Tech Support: 888-223-3334

CADD Edge Engineering & Design Blog
Tips, Tricks & News from CADD Edge

CADD Edge Helping AMVETS

Posted by David Sciuto on Fri, May 23, 2014 @ 16:05 PM

Leon Austin
By: Leon Austin
Technical Manager for CADD Edge
CSWE (Veteran of USAF)
How can you say no to helping out an American Veteran?

We recently received a request from a member of the veteran’s organization - AMVETS (American Veterans) - to make some modifications to a medal he had so that he could generate chocolate molds for promotional purposes. The downside was he didn’t have an electronic model, he only had the medal itself.

As a designer and instructor with with over 14 years of experience with CADD Edge, I have access to the cutting edge SOLIDWORKS 3D CAD technology needed for such a task. And as a fellow veteran, I wanted to help.

How do I get this model into SOLIDWORKS? 

I started by putting the medal and a ruler onto a regular office scanner and emailed myself an image.  SOLIDWORKS allows me to put an image file into a sketch.  This could be a scan of an actual model, or even an artist hand drawn sketch.  The ruler will ensure I get the correct size.
scanned insignia
Next, I imported the scan as a Sketch Picture (Tools->Sketch Tools->Sketch Picture).  As I add the picture, I can size the it to the correct dimension, which makes the ruler handy.

From here I was able to create sketches and start extruding geometry to duplicate the original model. Below you can see my approach.  I started on the outside edge with an extruded feature.  After that, I just used a circular pattern to get it around half the part, then the mirror command to ensure both sides were identical.
Import into Sketch Tools
Imported Scan into Sketch Tools
Spline Tool Trace
Spline Tool Trace
The spline tool made it easy to trace the eagle.  Using fewer points is best to make it easier to control and look smooth. The Control Polygon also makes adjustments easy.  I added a little text instead of tracing it and I was almost done.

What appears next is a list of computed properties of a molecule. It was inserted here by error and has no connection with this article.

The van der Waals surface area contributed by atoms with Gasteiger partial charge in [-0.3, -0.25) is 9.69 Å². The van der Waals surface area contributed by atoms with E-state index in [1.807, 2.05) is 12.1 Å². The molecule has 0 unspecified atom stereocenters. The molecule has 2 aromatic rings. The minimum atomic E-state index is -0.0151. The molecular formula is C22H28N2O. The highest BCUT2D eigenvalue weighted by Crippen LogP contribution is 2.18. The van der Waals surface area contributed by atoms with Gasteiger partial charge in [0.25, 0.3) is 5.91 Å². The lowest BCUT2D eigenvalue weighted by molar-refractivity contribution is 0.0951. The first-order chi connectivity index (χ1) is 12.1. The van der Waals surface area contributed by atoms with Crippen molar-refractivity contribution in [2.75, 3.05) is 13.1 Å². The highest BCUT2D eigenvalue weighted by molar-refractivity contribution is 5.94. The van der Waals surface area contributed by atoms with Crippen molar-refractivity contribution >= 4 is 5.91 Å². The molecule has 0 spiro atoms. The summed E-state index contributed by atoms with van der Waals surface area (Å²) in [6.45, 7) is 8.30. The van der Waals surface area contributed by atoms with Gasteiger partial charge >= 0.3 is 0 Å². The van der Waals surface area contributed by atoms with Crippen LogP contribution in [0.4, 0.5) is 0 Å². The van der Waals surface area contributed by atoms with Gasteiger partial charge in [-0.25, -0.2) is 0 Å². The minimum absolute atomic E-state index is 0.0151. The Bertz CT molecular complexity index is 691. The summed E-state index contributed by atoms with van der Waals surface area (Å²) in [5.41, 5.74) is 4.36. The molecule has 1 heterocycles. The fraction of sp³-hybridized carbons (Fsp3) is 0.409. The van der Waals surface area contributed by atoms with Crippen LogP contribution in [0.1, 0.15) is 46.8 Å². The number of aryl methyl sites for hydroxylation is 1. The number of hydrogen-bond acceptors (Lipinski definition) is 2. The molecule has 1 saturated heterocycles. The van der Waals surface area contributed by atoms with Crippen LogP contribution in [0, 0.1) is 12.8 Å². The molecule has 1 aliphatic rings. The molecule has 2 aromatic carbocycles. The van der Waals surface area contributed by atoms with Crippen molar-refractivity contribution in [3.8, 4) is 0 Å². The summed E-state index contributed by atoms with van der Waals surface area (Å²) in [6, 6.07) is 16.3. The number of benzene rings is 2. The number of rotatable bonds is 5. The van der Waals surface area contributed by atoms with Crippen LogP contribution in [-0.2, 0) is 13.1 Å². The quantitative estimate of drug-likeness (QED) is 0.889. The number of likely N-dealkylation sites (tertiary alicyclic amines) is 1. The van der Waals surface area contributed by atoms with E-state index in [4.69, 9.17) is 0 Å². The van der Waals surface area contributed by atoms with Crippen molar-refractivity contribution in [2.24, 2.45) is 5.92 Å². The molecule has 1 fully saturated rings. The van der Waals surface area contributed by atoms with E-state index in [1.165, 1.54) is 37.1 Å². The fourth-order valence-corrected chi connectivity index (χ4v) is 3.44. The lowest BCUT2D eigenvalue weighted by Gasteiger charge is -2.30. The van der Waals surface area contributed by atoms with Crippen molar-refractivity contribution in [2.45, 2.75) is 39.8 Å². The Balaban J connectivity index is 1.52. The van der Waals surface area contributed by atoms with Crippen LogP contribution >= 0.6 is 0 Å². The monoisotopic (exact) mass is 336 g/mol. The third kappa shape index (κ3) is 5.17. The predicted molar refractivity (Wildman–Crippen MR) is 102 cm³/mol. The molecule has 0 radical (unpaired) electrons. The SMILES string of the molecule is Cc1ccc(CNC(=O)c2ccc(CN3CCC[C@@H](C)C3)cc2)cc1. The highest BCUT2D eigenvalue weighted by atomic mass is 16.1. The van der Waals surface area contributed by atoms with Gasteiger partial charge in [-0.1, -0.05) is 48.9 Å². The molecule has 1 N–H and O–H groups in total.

Step by step, I was able to duplicate each feature and make the height changes needed so it would work as a chocolate.  The key was getting the detail pronounced enough to stand out. With the completion of the medal, I was able to create the mold tool. I simply used the disjoint bodies to create two separate bodies and then used the Combine feature to subtract one from the other.
Pronounced Detail
Detailed Medal
Create the Mold
Created Mold
A 3D model on the screen is good, but nothing is better than having the part in your hand.  Using our Objet30 Pro 3D Printer from Stratasys, I was able to print out an actual model.
This proved I was able to capture a perfect replication of the original with even a little added depth so it would be recognizable when made out of chocolate.

With tools like SOLIDWORKS and Stratasys printers available, how could I not offer to help?

To all the veterans who have served to make this country what it is, I thank you.

Leon Austin, CSWE
(Veteran of USAF)
Final 3D Printed Product
Final Result

Sketch Relations on 2 Planes

Posted by Keith Vittitoe on Fri, Aug 23, 2013 @ 07:08 AM